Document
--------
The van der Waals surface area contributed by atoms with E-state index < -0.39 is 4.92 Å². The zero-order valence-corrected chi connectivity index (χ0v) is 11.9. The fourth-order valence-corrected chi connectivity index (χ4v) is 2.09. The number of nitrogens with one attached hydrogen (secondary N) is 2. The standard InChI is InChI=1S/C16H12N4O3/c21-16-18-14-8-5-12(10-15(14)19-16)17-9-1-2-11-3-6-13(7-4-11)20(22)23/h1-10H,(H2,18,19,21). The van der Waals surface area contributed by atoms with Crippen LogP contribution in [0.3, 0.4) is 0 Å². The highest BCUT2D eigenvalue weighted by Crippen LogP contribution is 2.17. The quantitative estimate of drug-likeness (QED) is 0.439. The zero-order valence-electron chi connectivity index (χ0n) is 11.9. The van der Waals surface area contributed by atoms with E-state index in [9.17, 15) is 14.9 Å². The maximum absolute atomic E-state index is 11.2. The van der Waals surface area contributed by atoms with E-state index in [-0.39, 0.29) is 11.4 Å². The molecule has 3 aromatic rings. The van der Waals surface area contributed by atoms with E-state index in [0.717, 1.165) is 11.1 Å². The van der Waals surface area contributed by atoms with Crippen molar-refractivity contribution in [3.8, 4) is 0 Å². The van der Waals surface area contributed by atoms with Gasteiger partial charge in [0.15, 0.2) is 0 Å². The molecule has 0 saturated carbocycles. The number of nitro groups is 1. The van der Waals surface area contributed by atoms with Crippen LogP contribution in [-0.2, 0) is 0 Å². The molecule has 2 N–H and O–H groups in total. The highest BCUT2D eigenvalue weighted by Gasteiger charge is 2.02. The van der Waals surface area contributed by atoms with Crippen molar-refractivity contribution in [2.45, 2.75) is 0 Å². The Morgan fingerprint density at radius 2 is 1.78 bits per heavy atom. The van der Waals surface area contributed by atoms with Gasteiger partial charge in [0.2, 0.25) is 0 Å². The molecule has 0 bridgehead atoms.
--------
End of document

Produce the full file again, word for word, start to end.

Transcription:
The van der Waals surface area contributed by atoms with E-state index < -0.39 is 4.92 Å². The zero-order valence-corrected chi connectivity index (χ0v) is 11.9. The fourth-order valence-corrected chi connectivity index (χ4v) is 2.09. The number of nitrogens with one attached hydrogen (secondary N) is 2. The standard InChI is InChI=1S/C16H12N4O3/c21-16-18-14-8-5-12(10-15(14)19-16)17-9-1-2-11-3-6-13(7-4-11)20(22)23/h1-10H,(H2,18,19,21). The van der Waals surface area contributed by atoms with Crippen LogP contribution in [0.3, 0.4) is 0 Å². The highest BCUT2D eigenvalue weighted by Crippen LogP contribution is 2.17. The quantitative estimate of drug-likeness (QED) is 0.439. The zero-order valence-electron chi connectivity index (χ0n) is 11.9. The van der Waals surface area contributed by atoms with E-state index in [9.17, 15) is 14.9 Å². The maximum absolute atomic E-state index is 11.2. The van der Waals surface area contributed by atoms with E-state index in [-0.39, 0.29) is 11.4 Å². The molecule has 3 aromatic rings. The van der Waals surface area contributed by atoms with E-state index in [0.717, 1.165) is 11.1 Å². The van der Waals surface area contributed by atoms with Crippen molar-refractivity contribution in [3.8, 4) is 0 Å². The van der Waals surface area contributed by atoms with Gasteiger partial charge in [0.15, 0.2) is 0 Å². The molecule has 0 saturated carbocycles. The number of nitro groups is 1. The van der Waals surface area contributed by atoms with Crippen LogP contribution in [-0.2, 0) is 0 Å². The molecule has 2 N–H and O–H groups in total. The highest BCUT2D eigenvalue weighted by Gasteiger charge is 2.02. The van der Waals surface area contributed by atoms with Crippen molar-refractivity contribution in [2.45, 2.75) is 0 Å². The Morgan fingerprint density at radius 2 is 1.78 bits per heavy atom. The van der Waals surface area contributed by atoms with Gasteiger partial charge in [0.2, 0.25) is 0 Å². The molecule has 0 bridgehead atoms.